On July 24, 2020, President Donald Trump issued the following series of executive orders in an effort to lower drug prices:
Executive Order on Lowering Prices for Patients by Eliminating Kickbacks to Middlemen: directs federally qualified health centers to pass along massive discounts on insulin and epinephrine received from drug companies to certain low-income Americans.
Executive Order on Increasing Drug Importation to Lower Prices for American Patients: intended to allow state plans for safe importation of certain drugs, authorize the re-importation of insulin products made in the United States, and create a pathway for widespread use of personal importation waivers at authorized pharmacies in the United States.
Executive Order on Access to Affordable Life-saving Medications: intended to prohibit secret deals between drug manufacturers and pharmacy benefit manager middlemen, ensuring patients directly benefit from available discounts at the pharmacy counter.
President Trump also announced a fourth executive order intended to ensure that the United States pays the lowest price available in economically comparable countries for Medicare Part B drugs. However, the order's implementation is delayed until Aug. 25, 2020, to give pharmaceutical executives a chance to propose an alternative.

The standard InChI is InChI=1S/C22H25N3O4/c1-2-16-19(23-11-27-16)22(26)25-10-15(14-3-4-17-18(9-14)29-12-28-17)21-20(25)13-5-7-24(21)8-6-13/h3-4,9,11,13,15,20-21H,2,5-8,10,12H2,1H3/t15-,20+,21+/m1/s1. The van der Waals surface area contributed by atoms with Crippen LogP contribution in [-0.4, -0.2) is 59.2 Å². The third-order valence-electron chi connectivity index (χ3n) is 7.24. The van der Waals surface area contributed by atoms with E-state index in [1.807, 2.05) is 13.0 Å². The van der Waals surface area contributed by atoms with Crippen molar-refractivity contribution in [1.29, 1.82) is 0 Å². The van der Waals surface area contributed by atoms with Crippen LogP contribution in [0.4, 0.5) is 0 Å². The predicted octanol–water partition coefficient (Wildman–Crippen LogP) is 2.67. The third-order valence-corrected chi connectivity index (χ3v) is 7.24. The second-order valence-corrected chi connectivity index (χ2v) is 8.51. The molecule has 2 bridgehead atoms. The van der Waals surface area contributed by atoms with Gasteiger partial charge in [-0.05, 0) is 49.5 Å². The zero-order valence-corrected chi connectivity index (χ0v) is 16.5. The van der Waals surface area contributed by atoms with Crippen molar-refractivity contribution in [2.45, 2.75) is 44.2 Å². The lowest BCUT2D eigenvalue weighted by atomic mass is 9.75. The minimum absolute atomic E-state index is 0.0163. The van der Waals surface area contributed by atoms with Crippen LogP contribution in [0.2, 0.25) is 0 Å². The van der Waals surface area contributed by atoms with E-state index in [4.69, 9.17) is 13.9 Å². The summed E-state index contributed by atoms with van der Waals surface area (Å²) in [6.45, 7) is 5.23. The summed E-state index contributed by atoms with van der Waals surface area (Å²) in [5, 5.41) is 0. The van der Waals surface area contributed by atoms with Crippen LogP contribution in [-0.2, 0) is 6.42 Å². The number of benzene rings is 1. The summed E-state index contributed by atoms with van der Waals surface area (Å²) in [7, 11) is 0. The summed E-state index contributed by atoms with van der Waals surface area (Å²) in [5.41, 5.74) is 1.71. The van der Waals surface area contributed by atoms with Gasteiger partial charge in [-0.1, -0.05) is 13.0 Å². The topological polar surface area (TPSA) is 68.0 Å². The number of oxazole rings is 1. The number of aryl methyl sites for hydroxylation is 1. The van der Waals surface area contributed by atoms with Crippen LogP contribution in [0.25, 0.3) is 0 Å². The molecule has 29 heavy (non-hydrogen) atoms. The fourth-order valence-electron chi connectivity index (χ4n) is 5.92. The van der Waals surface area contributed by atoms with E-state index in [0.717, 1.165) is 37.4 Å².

An executive order is a broad policy directive that is used to establish how laws will be enforced by the administration. It does not include specific guidance regarding any particular legal requirement or provision, and does not change any existing regulations. As a result, the specific impact of these executive orders is largely unclear until the administration can begin implementing these changes.
July 24, 2020: President Trump signed four executive orders intended to lower drug prices. The specific impact of these executive orders is largely unclear until the administration can begin implementing these changes.
Aug. 25, 2020: Implementation of the fourth executive order is delayed until Aug. 25, 2020, to allow pharmaceutical executives a chance to propose an alternative.
This Legal Update is not intended to be exhaustive nor should any discussion or opinions be construed as legal advice. Readers should contact legal counsel for legal advice.